Major Report Shows Problematic Developments in the Struggle Against al Qaeda and Associated Movements
American Security Project releases its "Are We Winning?" 2010 Report
WASHINGTON, May 25, 2011 /PRNewswire-USNewswire/ -- The American Security Project (ASP) today published the latest report in its signature series titled "Are We Winning? Measuring the Progress in the Struggle against al Qaeda and Associated Movements" (AWW). The report series is the first metric-driven assessment of the progress in the fight against al Qaeda.
Senator Gary Hart, Chairman of ASP, stated: "Now, more than ever, our political and military leaders need to make hard decisions about our progress in the fight against terrorism and what direction we will take as a nation. 'Are We Winning?' reaffirms our need to meet this challenge."
Bernard Finel, ASP Senior Fellow and author of the report, said: "Osama Bin Laden is dead. But the evidence shows that al Qaeda is more than one man. Developments tracked in this report give us reason for continued concern about developments beyond Pakistan, especially in Yemen and Somalia."
Finel, continued: "The report also shows that 2010 was a turbulent year with increased concern over both homegrown terrorists and anti-Muslim sentiment in the United States. Against this domestic backdrop, radical Islamist terror attacks world-wide are at all-time highs. Killing bin Laden was an important victory in the fight against al Qaeda and, for certain, there have been other tactical gains as well. But the word that best describes this fight, now in its eleventh year, is 'stalemate.'"
"Are We Winning?" (AWW) is an annual report released by the American Security Project to assess U.S. progress in the "war on terror." The goal in the AWW series is to provide empirical data as the foundation of reasoned discussion and principled debate. To this end, ASP has developed ten criteria to measure progress – or lack of progress – in the struggle against anti-American Islamist terror groups such as al Qaeda. Some of the key findings in AWW show that developments on the homefront in 2010 were especially problematic as both domestic radicalization and anti-Muslim sentiment increased. To learn more about the key facts and findings in AWW 2010, click here to read the full report and click here to read the factsheet.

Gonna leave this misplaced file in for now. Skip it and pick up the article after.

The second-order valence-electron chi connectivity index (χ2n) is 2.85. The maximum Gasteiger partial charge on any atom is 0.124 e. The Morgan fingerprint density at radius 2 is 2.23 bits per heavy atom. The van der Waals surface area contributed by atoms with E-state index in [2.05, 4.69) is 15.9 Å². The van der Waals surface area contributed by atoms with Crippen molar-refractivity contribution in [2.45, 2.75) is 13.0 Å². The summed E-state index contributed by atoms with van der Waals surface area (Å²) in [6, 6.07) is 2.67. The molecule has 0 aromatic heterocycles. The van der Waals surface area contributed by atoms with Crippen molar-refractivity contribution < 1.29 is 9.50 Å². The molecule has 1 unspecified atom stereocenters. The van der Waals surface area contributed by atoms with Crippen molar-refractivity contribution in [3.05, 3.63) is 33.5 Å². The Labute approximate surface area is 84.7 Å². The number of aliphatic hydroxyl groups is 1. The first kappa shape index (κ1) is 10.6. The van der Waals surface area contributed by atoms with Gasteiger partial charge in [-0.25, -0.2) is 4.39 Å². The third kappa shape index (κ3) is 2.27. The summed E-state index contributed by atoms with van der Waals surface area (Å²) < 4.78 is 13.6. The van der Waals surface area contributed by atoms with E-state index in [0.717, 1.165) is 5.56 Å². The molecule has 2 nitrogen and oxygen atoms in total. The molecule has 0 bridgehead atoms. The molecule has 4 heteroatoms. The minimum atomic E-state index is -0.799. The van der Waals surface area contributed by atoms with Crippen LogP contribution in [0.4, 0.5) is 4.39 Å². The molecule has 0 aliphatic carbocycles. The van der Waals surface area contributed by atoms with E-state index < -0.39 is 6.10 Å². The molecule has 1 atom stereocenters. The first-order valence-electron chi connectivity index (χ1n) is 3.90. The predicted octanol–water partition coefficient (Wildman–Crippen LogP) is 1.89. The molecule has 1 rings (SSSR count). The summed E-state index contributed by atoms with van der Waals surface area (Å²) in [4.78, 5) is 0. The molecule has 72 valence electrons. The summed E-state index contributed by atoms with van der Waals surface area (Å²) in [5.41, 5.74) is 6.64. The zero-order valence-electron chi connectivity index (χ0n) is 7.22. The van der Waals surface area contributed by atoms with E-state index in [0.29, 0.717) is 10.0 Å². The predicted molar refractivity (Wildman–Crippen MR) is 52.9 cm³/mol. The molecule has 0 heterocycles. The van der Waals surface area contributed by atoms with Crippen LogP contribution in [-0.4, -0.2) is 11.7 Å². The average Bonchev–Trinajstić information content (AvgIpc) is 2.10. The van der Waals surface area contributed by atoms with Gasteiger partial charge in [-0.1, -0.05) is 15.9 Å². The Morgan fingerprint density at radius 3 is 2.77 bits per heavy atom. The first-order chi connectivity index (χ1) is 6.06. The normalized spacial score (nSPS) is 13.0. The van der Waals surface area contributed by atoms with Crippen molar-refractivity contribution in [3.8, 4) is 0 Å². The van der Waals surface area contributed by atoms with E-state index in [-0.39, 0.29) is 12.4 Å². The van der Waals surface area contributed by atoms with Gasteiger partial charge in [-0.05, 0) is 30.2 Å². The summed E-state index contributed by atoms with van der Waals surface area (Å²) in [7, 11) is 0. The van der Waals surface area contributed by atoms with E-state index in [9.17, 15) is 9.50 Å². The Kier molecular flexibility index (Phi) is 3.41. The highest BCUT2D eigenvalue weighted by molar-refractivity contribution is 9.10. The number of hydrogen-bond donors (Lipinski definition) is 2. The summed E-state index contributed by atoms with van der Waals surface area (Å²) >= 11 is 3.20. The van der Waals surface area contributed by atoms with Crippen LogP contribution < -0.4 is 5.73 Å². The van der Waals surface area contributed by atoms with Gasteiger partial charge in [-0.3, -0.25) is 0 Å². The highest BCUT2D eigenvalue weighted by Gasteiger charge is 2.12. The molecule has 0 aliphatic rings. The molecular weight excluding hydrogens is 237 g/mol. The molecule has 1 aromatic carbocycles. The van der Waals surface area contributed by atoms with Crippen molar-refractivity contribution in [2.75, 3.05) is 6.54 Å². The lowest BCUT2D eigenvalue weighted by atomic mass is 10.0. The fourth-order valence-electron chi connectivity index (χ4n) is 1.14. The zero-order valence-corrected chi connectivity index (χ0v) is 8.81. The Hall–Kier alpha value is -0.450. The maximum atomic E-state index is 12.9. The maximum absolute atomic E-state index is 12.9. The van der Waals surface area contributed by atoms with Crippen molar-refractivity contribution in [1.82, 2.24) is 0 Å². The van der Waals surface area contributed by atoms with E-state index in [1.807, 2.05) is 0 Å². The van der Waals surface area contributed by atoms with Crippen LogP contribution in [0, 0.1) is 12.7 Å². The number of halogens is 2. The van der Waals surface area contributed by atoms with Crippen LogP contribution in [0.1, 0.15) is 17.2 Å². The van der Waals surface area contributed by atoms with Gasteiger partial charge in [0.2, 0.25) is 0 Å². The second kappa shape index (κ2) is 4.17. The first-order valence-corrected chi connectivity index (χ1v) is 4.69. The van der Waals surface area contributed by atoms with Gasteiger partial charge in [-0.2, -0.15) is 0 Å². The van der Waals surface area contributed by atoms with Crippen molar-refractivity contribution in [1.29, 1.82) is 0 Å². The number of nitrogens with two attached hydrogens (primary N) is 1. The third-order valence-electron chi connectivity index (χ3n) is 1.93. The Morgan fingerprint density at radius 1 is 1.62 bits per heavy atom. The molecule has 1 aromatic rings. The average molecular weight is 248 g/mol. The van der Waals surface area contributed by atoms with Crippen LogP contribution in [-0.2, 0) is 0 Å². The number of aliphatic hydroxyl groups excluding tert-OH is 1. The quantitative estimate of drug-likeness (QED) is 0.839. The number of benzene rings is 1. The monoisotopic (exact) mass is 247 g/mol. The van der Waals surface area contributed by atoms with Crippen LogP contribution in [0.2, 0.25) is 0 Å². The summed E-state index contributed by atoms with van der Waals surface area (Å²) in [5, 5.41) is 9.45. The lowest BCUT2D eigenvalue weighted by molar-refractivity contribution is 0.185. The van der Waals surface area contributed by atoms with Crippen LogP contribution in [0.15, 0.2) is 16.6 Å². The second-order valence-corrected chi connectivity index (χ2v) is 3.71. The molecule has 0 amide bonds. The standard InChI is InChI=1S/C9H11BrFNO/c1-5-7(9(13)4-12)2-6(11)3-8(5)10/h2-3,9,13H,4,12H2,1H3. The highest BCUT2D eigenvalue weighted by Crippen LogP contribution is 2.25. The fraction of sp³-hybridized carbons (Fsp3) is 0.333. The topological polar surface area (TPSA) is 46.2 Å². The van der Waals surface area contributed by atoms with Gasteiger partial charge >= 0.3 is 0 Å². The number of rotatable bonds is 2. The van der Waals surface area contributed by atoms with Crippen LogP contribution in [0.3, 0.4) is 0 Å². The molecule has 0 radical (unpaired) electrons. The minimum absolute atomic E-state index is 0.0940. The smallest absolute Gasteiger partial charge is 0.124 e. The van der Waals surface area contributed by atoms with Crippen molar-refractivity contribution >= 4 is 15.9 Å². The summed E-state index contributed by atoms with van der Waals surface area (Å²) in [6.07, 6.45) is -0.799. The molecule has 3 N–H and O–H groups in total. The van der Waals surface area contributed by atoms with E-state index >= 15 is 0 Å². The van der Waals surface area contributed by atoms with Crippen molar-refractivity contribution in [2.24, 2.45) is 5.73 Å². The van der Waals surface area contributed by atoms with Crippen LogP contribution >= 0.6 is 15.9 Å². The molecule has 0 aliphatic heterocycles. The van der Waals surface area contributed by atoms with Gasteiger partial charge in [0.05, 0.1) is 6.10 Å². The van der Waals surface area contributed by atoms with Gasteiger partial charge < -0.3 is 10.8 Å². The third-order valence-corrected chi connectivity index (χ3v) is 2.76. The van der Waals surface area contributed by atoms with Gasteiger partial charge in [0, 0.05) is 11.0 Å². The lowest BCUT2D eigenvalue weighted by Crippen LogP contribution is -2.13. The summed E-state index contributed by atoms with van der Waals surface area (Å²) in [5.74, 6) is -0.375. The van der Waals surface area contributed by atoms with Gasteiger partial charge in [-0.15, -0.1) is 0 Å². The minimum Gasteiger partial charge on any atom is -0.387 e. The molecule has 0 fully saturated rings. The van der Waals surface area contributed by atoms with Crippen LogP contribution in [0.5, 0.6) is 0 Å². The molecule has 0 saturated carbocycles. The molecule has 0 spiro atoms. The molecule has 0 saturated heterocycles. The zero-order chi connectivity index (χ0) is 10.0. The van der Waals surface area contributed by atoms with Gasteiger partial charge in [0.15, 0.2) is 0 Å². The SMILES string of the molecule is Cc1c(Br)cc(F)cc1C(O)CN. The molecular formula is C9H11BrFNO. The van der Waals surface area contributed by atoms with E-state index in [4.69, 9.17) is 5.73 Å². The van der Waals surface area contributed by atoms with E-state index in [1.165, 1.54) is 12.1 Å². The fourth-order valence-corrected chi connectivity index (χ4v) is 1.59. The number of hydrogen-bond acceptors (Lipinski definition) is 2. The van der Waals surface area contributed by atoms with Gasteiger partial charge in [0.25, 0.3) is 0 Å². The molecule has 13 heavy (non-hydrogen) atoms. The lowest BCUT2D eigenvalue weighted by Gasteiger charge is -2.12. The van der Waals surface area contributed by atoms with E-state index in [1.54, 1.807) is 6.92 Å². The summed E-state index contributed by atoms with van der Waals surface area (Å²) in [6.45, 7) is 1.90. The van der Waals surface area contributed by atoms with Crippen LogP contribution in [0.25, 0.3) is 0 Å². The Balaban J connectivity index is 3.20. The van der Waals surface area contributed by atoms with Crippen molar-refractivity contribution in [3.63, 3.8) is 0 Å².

Dr. Jim Ludes, Executive Director of ASP, commented: "The data in 'Are We Winning?' tells an unnerving story. Our elected officials and those charged with protecting American's security need to respond with purpose and foresight, recognizing that the debate around who gets credit for killing bin Laden isn't nearly as important as how we achieve security in the face of an endless threat. ASP stands ready to support that public discussion."
About the American Security Project: The American Security Project is a non-profit, bipartisan public policy and research organization dedicated to fostering knowledge and understanding of a range of national security issues, promoting debate about the appropriate use of American power, and cultivating strategic responses to 21st century challenges. For more information, visit www.americansecurityproject.org.
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Bernard I. Finel
James M. Ludes
SOURCE American Security Project